The European Court of Human Rights (ECtHR) on Wednesday began hearing a case brought by six Portuguese youths against 32 nations including Turkey for not doing enough to stop global warming, the latest bid to secure climate justice through the courts, Agence France-Presse reported.
“The case concerns … the impact of climate change,” said Siofra O’Leary, president of the Strasbourg-based court’s 17-judge Grand Chamber, “resulting among other things in heatwaves and wildfires affecting the applicants’ lives and health.”
The youths, aged 11 to 24, say they are suffering from anxiety over their health and natural disasters.
Their move to file a complaint with the Strasbourg-based court was sparked by the devastating wildfires that struck Portugal in 2017, killing more than 100 people and charring swaths of the country.
Some plaintiffs claim allergies and breathing problems both during the fires and after, conditions at risk of persisting if the planet keeps warming.
“European governments are not managing to protect us,” said Andre Oliveira, 15, one of the six involved.
“We’re on the front lines of climate change in Europe: even in February it’s sometimes 30 degrees [Celsius, 86 Fahrenheit]. The heatwaves are getting more and more serious,” he added.
Andre and his fellow plaintiffs say the 27 European Union member states along with Russia, Turkey, Switzerland, Norway and Britain have all failed to sufficiently limit greenhouse gas emissions, affecting their life and health.
Turkey has been feeling the full force of climate change, with a rapid succession of floods and wildfires killing dozens of people and destroying large swathes of forest land over the past several years.
In concrete legal terms, they complain of infringements of their rights to life and respect for private life — Articles 2 and 8 of the European Convention on Human Rights.
More than 80 representatives and other lawyers for the states were present for the hearing’s opening, though Russia was not represented and the plaintiffs have withdrawn their complaints against Ukraine.
The ECtHR is taking the case seriously, labelling it a “matter of priority” and passing it to the body’s top judges.
Two other climate cases involving France and Switzerland were examined by the ECtHR in March, though no rulings have yet been issued.
The Grand Chamber must first rule on the admissibility of the Portuguese case, since the youths filed directly to the ECtHR without first seeking recourse in domestic courts.
They argue that trying to file separate cases in all 32 countries would be an “excessive and disproportionate burden” on an issue requiring urgent attention.
But while acknowledging the importance of climate change in the abstract, lawyers for the states said the youths’ fight did not belong before the European court.
British representative Sudhanshu Swaroop said that as Portuguese citizens and residents, their case was Lisbon’s problem.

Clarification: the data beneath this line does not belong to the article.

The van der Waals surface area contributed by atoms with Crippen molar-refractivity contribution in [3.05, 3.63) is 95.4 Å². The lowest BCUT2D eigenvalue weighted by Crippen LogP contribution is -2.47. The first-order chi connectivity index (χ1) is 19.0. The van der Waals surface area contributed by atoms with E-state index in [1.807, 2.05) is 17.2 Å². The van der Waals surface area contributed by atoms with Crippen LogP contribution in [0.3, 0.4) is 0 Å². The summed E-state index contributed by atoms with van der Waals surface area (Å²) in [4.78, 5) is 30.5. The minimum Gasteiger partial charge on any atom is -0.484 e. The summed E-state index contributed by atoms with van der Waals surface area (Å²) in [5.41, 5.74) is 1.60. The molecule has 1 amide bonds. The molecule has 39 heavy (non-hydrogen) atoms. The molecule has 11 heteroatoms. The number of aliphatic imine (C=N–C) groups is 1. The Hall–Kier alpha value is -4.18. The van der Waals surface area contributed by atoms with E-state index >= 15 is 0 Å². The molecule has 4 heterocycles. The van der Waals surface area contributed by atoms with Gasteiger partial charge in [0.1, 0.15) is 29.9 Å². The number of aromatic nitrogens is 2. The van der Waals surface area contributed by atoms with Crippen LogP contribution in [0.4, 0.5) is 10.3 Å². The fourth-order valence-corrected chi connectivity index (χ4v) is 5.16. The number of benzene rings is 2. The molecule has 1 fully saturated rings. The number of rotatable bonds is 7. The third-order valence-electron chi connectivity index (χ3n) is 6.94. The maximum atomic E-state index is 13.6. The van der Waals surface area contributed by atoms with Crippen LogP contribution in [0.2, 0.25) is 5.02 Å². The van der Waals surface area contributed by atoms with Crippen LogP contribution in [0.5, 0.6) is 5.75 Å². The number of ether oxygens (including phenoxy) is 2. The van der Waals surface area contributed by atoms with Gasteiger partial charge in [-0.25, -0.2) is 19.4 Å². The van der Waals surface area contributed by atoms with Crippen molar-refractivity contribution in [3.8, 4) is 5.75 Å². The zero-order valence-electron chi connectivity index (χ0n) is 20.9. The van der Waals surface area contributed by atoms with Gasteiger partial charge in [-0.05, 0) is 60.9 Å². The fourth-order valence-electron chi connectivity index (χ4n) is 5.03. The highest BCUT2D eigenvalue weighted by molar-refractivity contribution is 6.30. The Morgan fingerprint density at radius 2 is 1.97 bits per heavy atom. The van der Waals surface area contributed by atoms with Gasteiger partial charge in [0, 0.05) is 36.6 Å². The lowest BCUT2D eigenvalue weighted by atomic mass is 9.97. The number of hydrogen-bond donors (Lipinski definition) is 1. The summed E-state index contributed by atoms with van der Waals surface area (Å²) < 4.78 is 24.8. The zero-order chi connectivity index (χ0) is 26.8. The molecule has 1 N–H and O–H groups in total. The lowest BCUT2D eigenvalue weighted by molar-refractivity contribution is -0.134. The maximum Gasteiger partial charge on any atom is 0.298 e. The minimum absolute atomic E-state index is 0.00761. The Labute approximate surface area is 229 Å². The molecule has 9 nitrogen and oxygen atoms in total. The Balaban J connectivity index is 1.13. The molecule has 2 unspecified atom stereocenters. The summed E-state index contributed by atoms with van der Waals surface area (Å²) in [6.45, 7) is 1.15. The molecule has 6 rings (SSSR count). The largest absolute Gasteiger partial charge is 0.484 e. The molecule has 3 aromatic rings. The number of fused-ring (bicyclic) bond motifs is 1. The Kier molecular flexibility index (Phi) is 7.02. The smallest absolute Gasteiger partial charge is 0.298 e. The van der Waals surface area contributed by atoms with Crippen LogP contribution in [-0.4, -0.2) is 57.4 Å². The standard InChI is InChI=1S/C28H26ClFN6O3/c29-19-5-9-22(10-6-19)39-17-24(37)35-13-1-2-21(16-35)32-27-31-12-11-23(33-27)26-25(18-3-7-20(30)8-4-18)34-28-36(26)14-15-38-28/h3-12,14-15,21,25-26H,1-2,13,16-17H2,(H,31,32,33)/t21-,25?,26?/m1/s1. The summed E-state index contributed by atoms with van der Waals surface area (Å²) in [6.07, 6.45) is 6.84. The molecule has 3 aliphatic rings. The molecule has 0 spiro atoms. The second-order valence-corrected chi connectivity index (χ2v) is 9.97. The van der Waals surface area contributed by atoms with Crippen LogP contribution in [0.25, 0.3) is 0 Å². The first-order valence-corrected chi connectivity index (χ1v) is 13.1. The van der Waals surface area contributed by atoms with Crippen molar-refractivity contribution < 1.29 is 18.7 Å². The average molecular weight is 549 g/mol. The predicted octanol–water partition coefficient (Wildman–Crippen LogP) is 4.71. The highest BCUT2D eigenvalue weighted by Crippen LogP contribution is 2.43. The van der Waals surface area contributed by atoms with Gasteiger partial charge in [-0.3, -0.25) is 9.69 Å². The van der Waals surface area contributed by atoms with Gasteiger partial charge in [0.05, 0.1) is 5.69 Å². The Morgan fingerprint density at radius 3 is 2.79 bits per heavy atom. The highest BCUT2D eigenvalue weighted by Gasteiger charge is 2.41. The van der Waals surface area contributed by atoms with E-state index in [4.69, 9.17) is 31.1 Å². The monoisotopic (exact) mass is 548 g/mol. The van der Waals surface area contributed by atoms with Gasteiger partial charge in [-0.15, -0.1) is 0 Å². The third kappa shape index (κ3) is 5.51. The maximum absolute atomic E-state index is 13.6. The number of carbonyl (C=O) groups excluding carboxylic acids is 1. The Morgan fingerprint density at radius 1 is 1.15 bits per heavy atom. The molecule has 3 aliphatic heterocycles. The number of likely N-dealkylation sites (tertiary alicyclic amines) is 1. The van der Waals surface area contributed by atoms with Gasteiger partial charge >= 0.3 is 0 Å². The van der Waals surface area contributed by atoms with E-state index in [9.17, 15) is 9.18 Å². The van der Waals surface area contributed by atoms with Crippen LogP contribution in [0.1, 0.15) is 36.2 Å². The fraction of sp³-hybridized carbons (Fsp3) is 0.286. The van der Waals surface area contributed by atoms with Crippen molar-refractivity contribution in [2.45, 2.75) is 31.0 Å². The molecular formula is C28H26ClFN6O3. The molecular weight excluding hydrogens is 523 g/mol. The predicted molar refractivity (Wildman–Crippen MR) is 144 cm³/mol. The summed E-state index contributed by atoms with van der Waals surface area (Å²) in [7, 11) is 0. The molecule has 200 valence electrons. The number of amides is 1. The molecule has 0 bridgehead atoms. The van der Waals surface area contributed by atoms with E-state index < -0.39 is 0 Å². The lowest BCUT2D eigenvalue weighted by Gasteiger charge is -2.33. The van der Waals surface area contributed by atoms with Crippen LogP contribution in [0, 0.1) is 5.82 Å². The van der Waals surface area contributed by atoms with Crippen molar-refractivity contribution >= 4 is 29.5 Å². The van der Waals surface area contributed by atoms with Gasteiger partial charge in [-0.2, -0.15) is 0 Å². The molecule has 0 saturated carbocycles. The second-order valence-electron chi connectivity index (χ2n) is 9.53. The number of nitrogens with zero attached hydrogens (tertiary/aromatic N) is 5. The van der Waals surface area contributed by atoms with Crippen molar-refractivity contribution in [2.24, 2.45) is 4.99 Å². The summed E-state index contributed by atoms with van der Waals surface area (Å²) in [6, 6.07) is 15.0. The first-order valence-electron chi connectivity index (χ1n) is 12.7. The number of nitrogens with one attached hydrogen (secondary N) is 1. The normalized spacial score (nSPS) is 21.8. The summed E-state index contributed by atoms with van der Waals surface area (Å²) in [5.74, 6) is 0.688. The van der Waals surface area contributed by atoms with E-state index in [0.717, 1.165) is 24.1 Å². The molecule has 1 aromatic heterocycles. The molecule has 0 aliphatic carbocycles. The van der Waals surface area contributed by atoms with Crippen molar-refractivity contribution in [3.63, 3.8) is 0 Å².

Meanwhile the youths “have not proved they have suffered harm,” Portuguese representative Ricardo Matos said.
“Their arguments are about the impacts of climate change, but they have not proved that they personally are victims. Simple conjectures are not enough.”
‘Seeking to evade scrutiny’
For their part, the plaintiffs’ lawyers say such arguments are typical of government responses in climate cases.
“It’s a pattern where they are seeking to evade scrutiny of their climate policies by focusing solely on the admissibility criteria,” said Gearoid o Cuinn, director at the Global Legal Action Network (GLAN).
“None of them have refuted the evidence that we’ve put forward that their policies are leading to three degrees of warming or more,” he added.
Nevertheless, “we’re hopeful the court has sent a lot of positive signals to date,” o Cuinn said.
“The best outcome is a finding that these 32 countries have violated the rights of these individuals and for the court to issue a legally binding decision that would require them to change their policies, to enact deep and urgent cuts to greenhouse gas emissions.”
It will likely be several months before the court decides whether it can hear the case.
Until now, the court’s environmental decisions have not covered global warming, dealing with issues like natural disasters and industrial pollution.
Activists are increasingly turning to courts to force greater efforts by governments to tackle climate change amid warnings the world is falling short of the 2015 Paris Agreement goals for limiting warming to 1.5 degrees Celsius above mid-19th century levels.
In August a court in the US state of Montana ruled in favor of a group of youths who accused it of violating their rights to a clean environment.
“The big advancement in the past couple of years was clarifying that this connection between human rights and climate change is very obvious, very clear,” said Maria Antonia Tigre, co-author of a report on climate litigation published by the University of Columbia’s Sabin Center for Climate Change Law.
“We can use human rights law … to force further action from states and from corporations,” she said.